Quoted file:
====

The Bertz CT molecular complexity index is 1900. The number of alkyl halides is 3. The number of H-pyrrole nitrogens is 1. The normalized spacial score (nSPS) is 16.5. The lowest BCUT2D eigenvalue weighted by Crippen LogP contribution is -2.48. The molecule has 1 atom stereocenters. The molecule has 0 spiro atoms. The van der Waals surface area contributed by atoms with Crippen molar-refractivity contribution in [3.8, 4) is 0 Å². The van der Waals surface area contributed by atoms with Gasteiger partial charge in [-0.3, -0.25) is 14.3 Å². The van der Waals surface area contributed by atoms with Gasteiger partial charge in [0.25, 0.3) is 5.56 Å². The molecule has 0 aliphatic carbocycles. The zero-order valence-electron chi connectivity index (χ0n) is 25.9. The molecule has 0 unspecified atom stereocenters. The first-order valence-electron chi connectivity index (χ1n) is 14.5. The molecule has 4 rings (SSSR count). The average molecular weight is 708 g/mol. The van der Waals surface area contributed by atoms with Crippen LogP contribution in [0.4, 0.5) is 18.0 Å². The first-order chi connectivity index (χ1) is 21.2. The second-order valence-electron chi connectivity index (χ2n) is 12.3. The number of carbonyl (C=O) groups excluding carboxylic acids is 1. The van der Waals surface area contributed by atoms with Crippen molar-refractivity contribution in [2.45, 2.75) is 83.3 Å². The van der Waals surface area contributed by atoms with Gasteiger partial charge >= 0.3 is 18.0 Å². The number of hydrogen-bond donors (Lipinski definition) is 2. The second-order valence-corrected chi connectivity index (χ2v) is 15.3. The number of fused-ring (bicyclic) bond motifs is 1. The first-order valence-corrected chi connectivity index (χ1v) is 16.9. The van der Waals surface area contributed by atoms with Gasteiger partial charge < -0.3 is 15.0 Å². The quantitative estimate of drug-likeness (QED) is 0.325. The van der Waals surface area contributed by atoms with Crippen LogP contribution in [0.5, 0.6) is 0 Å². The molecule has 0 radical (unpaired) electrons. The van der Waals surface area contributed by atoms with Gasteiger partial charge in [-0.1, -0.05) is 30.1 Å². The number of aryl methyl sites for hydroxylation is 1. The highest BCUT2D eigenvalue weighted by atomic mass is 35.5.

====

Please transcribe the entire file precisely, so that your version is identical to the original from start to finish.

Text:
The Bertz CT molecular complexity index is 1900. The number of alkyl halides is 3. The number of H-pyrrole nitrogens is 1. The normalized spacial score (nSPS) is 16.5. The lowest BCUT2D eigenvalue weighted by Crippen LogP contribution is -2.48. The molecule has 1 atom stereocenters. The molecule has 0 spiro atoms. The van der Waals surface area contributed by atoms with Crippen molar-refractivity contribution in [3.8, 4) is 0 Å². The van der Waals surface area contributed by atoms with Gasteiger partial charge in [-0.3, -0.25) is 14.3 Å². The van der Waals surface area contributed by atoms with Gasteiger partial charge in [0.25, 0.3) is 5.56 Å². The molecule has 0 aliphatic carbocycles. The zero-order valence-electron chi connectivity index (χ0n) is 25.9. The molecule has 0 unspecified atom stereocenters. The first-order valence-electron chi connectivity index (χ1n) is 14.5. The molecule has 4 rings (SSSR count). The average molecular weight is 708 g/mol. The van der Waals surface area contributed by atoms with Crippen LogP contribution in [0.4, 0.5) is 18.0 Å². The first-order chi connectivity index (χ1) is 21.2. The second-order valence-electron chi connectivity index (χ2n) is 12.3. The number of carbonyl (C=O) groups excluding carboxylic acids is 1. The van der Waals surface area contributed by atoms with Crippen molar-refractivity contribution in [2.45, 2.75) is 83.3 Å². The van der Waals surface area contributed by atoms with Gasteiger partial charge >= 0.3 is 18.0 Å². The number of hydrogen-bond donors (Lipinski definition) is 2. The second-order valence-corrected chi connectivity index (χ2v) is 15.3. The number of fused-ring (bicyclic) bond motifs is 1. The first-order valence-corrected chi connectivity index (χ1v) is 16.9. The van der Waals surface area contributed by atoms with Gasteiger partial charge < -0.3 is 15.0 Å². The quantitative estimate of drug-likeness (QED) is 0.325. The van der Waals surface area contributed by atoms with Crippen LogP contribution in [0.5, 0.6) is 0 Å². The molecule has 0 radical (unpaired) electrons. The van der Waals surface area contributed by atoms with Gasteiger partial charge in [-0.1, -0.05) is 30.1 Å². The number of aryl methyl sites for hydroxylation is 1. The highest BCUT2D eigenvalue weighted by atomic mass is 35.5.